I have a separate memory of sitting in a shaft of sunlight and realising that everything around me happened by my say-so. Everything was conditional on me. Logically, of course, this is a memory of successful potty-training. The potty has been pushed out of the picture, but I know it’s there. I’m a little king, and I’m sitting on a foreshortened throne. My gross happiness is the immediate radiant aftermath of being told I was Mummy’s clever boy for doing my siss or my ‘tuppenny’ (the family word for defacation) so beautifully in the right place. That’s something that disappeared early on — excretion as one of the pleasures of life, expressive as a smile, not some dark duty that dominates the days.

That quote is chosen deliberately, and not just because it is an excellent sample of the straight-forward narrative style that will continue throughout the book. We learn that John is highly self-centred, with a critical bent, and rabidly introspective. He is also fascinated by idiom and private language (siss and tuppenny). And the presence of authority in the most basic aspects of growing up (potty-training) will be a constant theme of the book.

We find out the whys of all that just a few pages later when John is only three:

My life began with a fever. The pain came only at night, to start with. Starting in the knee. Hot and dizzy. At two in the morning I’d be screaming, then by breakfast-time I would almost have forgotten. All childhood illnesses are dramatic, but this was more dramatic than most. I would scream for quite a while without stopping, and I couldn’t bear for my knee to be touched. Mum gave me aspirin, so many that once I saw two Mums coming into the room.

All of that happens by page 20 and if you have an ingrained aversion to spoilers stop reading this review now. On the other hand, if you want to know whether investing 525 pages worth of reading time is worthwhile, accept the “plot” giveaways that follow as forewarning. While the opening section tells us that John is mobile enough to drive at the age of 20, the rest of this volume takes him only to age 15 or 16 — and he is all but immobile (crippled was the term of the day) and institutionalized for the remainder of the novel.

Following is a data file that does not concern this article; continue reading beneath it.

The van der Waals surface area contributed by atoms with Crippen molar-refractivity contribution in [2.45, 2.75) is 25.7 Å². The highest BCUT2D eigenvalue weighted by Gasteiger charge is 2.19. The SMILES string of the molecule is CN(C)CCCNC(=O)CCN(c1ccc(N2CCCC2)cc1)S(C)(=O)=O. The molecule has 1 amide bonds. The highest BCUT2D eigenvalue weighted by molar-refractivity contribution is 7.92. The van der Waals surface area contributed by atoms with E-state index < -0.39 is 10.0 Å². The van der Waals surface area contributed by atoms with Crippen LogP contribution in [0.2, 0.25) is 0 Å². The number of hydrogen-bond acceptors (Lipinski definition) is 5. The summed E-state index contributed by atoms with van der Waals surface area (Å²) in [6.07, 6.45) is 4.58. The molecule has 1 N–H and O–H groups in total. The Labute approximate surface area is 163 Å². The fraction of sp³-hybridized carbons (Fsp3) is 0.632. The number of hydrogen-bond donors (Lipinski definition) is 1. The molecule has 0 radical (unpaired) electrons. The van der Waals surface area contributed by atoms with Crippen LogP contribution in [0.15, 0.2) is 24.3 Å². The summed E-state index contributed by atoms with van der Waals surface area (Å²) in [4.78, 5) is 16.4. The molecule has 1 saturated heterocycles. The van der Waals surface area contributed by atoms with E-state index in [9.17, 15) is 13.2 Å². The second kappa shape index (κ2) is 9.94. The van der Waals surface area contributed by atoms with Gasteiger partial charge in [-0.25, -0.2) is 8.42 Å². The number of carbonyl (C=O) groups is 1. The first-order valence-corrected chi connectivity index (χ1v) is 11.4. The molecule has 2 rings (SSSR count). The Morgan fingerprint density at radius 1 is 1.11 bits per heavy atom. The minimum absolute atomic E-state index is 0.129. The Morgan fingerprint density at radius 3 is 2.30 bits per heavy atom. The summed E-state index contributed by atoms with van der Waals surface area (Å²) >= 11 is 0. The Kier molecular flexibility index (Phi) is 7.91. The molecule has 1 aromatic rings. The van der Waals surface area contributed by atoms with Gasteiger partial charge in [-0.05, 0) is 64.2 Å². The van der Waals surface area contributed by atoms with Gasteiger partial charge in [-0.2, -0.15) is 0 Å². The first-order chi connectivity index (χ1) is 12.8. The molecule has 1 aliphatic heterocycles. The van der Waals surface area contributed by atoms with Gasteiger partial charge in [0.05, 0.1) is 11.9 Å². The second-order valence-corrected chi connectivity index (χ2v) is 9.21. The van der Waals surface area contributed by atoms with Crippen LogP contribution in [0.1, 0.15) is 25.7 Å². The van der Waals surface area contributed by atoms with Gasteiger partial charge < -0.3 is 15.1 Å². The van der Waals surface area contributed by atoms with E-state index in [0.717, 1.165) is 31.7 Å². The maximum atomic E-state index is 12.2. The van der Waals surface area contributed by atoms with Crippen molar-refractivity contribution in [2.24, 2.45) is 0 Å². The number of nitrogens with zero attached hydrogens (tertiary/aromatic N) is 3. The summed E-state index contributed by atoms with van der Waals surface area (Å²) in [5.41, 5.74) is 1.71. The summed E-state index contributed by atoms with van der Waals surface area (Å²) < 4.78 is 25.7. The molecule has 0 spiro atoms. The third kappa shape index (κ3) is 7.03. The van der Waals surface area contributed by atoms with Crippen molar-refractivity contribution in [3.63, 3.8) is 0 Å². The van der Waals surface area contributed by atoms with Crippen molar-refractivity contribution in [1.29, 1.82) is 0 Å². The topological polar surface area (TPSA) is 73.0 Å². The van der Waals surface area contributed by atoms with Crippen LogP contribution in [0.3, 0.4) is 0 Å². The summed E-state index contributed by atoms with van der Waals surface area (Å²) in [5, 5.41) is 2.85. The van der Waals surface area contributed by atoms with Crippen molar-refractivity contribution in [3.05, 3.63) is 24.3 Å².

The doctors have trouble diagnosing his disorder. The first diagnosis (rheumatic fever), which prescribes motionless bedrest at home, turns out to be wrong — in fact, the prescription is the worst possible, resulting in the permanent fusing of his hips, knees, elbows and wrists.

If you’re a patient who isn’t positively going to die, so that sooner or later your condition is likely to improve, then the chances are you’ll be on the receiving end of whatever treatment is currently the fashion. In the seventeenth century I would have been bled. In the 1950s the prevailing wisdom required no special equipment. I was simply put to bed. Bed with no supper was a punishment. Until you say you’re sorry. Bed rest till you’re better was doctor’s orders, however long it took.

John’s body may be crippled and the prisoner of prescription from mistaken authority, but his mind is just fine. Mars-Jones spends some time examining the “learning” of a child confined to bed at home, before a new “diagnosis” currently in fashion sends John off into a different world. Now it is said he has Still’s Disease:

Rheumatic fever and Still’s Disease weren’t as different as chalk and cheese. They differed as one cheese differs from another. In one way they were much of a muchness: there was no cure for Still’s Disease, any more than there was for rheumatic fever, so Mum and the doctors hadn’t missed out on some magic potion to make me better. One day (the day Mum said good-bye to her wisdom teeth) she had woken up the mother of a pain-ridden, immobile child, and she had gone to bed that night the mother of someone very similar. Eventually both diseases die down in their chronic forms, leaving different types of devastation.